Skills for the Twenty-First Century English Language Learning/ Teaching

Being an English language teacher in the 21st century involves developing a set of skills that can contribute to the way in which we interact with our students and the way in which we are perceived by them. To be more specific, in order to become efficient, inspiring and innovative teachers, we need to create the necessary conditions for learning to occur.  Jeremy Harmer states in his book How to Teach English, with reference to teacher skills, that effective teachers need to be able to manage classes, match tasks and groups, vary their activities and embed their activities with destinations, or learning outcomes.

To begin with, managing classes effectively represents a skill that teachers need to acquire in order to have successful teaching experiences. To achieve this, teachers need to think beforehand about all aspects of their future lesson, from the activities, instructions and materials needed, to the procedures used and the student groups’ arrangement. Once all of these have been taken into account, the teacher needs to be able to choose the right tasks and topics for the lesson so as to make sure the students are involved, interested and stimulated by the topics.

In addition to this, teachers have to vary their activities. This is necessary during classes to avoid students getting bored. So, it is highly recommended that, over a certain period of time, teachers should come up with new types of activities to constantly motivate the students to actively take part in the lesson. As for the learning outcomes, teachers have to make sure that the activities they perform during the class have a goal and make students understand where they are going and more importantly, to be aware when they arrive at the destination.

Last but not least, teachers need to keep up-to-date, meaning that they have to be in a continuous search for new ways to grab the attention of the students. As we live in the digital world, teachers have an abundance of online resources and ideas to choose from in order to spice up their teaching. Attending conferences and taking part to online courses and workshops is a good way to find out the latest tendencies and most useful activities that can be used with their students.

As teachers of foreign languages in the 21st century, we are used to being ahead of the curve in terms of our teaching, compared to our peers teaching other subjects. The activities language teachers run during their lessons develop more than just the 4 skills (reading, writing, speaking and listening). They develop what are considered to be the main 21st century skills for students: communication, critical thinking, creativity and collaboration, also known as the 4Cs.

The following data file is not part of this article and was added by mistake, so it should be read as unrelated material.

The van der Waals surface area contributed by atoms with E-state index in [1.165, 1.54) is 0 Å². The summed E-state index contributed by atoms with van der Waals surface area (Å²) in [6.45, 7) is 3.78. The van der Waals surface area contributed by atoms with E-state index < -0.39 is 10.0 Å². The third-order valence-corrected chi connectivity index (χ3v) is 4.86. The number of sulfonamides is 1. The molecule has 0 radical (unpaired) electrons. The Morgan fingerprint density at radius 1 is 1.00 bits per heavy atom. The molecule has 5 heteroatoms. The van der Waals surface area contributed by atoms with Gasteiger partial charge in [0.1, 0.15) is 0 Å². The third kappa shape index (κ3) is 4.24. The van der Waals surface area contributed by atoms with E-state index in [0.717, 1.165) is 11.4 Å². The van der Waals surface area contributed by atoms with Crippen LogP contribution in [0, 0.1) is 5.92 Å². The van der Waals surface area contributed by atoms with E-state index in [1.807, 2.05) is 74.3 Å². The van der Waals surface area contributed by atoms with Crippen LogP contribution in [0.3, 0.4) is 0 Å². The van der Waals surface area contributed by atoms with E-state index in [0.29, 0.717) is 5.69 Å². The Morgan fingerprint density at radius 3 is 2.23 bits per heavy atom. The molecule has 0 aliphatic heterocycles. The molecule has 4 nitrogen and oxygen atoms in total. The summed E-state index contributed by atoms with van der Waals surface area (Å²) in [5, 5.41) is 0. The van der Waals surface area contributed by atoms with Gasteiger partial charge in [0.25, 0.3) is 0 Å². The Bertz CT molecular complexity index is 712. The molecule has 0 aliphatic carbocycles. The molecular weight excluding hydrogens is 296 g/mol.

These are the skills that will allow students to step into the real world with confidence, inspiration for innovation, development and advances in the tech-industries of the future.

Communication encompasses the students’ ability to convey messages and ideas efficiently so as to make themselves understood by the others, while being receptive to the exchange of ideas with the others. This skill is probably the most practiced one in foreign language classrooms as it constitutes one of the main general objectives of every lesson.

Critical thinking implies having the ability to logically reason and reach your conclusions by means of evidence. This skill can prove extremely useful in academic debate as well as in various problem-solving instances of every-day life. Students can practice this skill in the English language classroom in numerous activities. A good example would be the activities of picture description where the teacher asks two students to look at some pictures together, while eliciting answers. The teacher asks both closed questions (e.g. Where are the people in the picture?) and open one (e.g. Why do you think the people are sad?) This way, the teacher can exploit the student’s ability to both assess facts and assess reasoning.

Creativity stands for the process of playing with ideas and possibilities being open-minded. This skill has been essential throughout history as it was the driving force of development and progress. While logical, analytical thinking are useful in many situations, creativity allows people to go beyond the boundaries of what is possible and think outside the box. Students can be very creative if given the chance. There are many activities in which the teacher can ignite the students’ creativity. These can range from asking the students to create their dream house to imagining life on other planets.